Yet More Musings


Cinema – An Appreciation

Films are a form of escape – whether you have nothing to escape or everything, it’s a way for us all to stop thinking about our problems and become engrossed in a story. The cinema is a way for film makers to express themselves or make a statement – I suppose I relate to that as that’s essentially what I try to do myself with writing. You see stories being played out and you fall in love with characters – whether they’re real people or not – because if it’s played out properly, a character is someone relatable.

Last year, the Oscar managed to produce a number of incredible and intriguing films. Most notable for me were films such as ‘Room’ (which earned Brie Larson a well-deserved Academy Award, but failed to earn Jacob Tremblay any kind of award) and Spotlight (earning Best Picture at those same awards); my two personal favourites of the year. Room was so powerful and it’s hard to believe anyone could have been in such a situation; yet I was hooked from the first moment. It was fascinating and heart breaking, but made such a statement it was hard to ignore. Although the cast was small, each and every person held an important role; that’s an impressive feat that isn’t too often found in such Hollywood films of recent years.

Spotlight was a film that although I hadn’t ended up watching in 2016 (rather, in early 2017) I thought was so brilliant. Perhaps it’s my secret love for a powerful true story, or maybe it’s because the story depicts a bunch of journalist doing something good (as an aspiring journalist myself, I can argue they don’t often earn a friendly depiction). Stories like the one in Spotlight make it hard to believe I’d never heard of it before the film was made. It surprised me I suppose that such a story had the capacity to be created in film form; people aren’t always as happy to open their arms to a controversial topic.

This year, however the Oscars gain more diversity yet the incredible films continue! Recently I saw Hidden Figures and it shocked me and annoyed me that I had never been taught about these women (despite not being American, one of my History GCSE modules was on America between 1929 and 2000). The same could be argued for Hacksaw Ridge – clearly important people in America’s history forgotten for either the colour of their skin or for being a conscientious objector. History is a topic I’m so intrigued by so these films with such interesting contexts mean so much more to me I suppose (I can’t decide whether it’s weird that a big part of my favourite films include the context?).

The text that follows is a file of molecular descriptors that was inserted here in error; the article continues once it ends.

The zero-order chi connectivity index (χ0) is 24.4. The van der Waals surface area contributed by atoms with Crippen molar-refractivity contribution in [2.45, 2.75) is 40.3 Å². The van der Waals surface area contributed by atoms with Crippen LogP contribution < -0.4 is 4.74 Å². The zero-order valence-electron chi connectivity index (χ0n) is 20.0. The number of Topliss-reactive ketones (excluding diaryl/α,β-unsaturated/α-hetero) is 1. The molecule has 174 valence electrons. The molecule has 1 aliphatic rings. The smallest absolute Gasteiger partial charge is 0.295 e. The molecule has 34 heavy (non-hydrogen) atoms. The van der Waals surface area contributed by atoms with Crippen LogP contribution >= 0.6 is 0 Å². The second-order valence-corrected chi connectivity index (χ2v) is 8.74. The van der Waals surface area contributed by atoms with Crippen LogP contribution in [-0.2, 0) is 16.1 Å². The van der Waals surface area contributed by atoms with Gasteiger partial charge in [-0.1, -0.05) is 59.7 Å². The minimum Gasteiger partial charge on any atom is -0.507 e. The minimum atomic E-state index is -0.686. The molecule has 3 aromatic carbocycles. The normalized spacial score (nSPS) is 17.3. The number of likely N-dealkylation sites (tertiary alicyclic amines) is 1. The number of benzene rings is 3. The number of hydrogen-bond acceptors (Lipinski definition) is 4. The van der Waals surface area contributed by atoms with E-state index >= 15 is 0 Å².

La La Land came a surprise – a musical is never something I can walk away from and not remember the words for the next month – but it was just how good it was. A big gamble that managed to pay off. Lion is another I’d love to see honoured at this year’s award shows. Despite being so in love with the cinema, I don’t often cry; not too many stories touch me in such a way I guess. But this was different – so far all of the films of 2017 have had me on the brink of tears, yet Lion managed to push me over the edge to the point of only seeing a blurry screen through tear-filled eyes.

I’ll reiterate: the cinema is my escape. If you manage to make it into my room – unfortunately, I have a terrible lack of tidiness – you will see that I have almost a memorabilia wall. The wall is a pin-board filled to the brim with items I have accumulated over the years, including a bag from Bubba Gump and tickets to the Capital Building and Empire State building and even a booklet from the Smithsonian from my trip to America two years ago; numerous Taylor Swift polaroids; a couple of my numbers and certificates for various sports; a souvenir booklet from when I was in Les Misèrables; some Marvel cards and even tickets from trips to London. On a whole – these are (as the song says) ‘a few of my favourite things’. Yet, scattered amongst the memorabilia are cinema tickets, the tickets I’ve managed to save from being thrown away. Because these count as memories.

Films have been a part of my life since forever; the stories and characters manage to stay with me. I doubt that’ll change, but being in higher education it’s important to get the chance to escape every once in a while. In that case, I think I’ll stick with the cinema – a platform to express yourself is always incredible.


Tirion Davies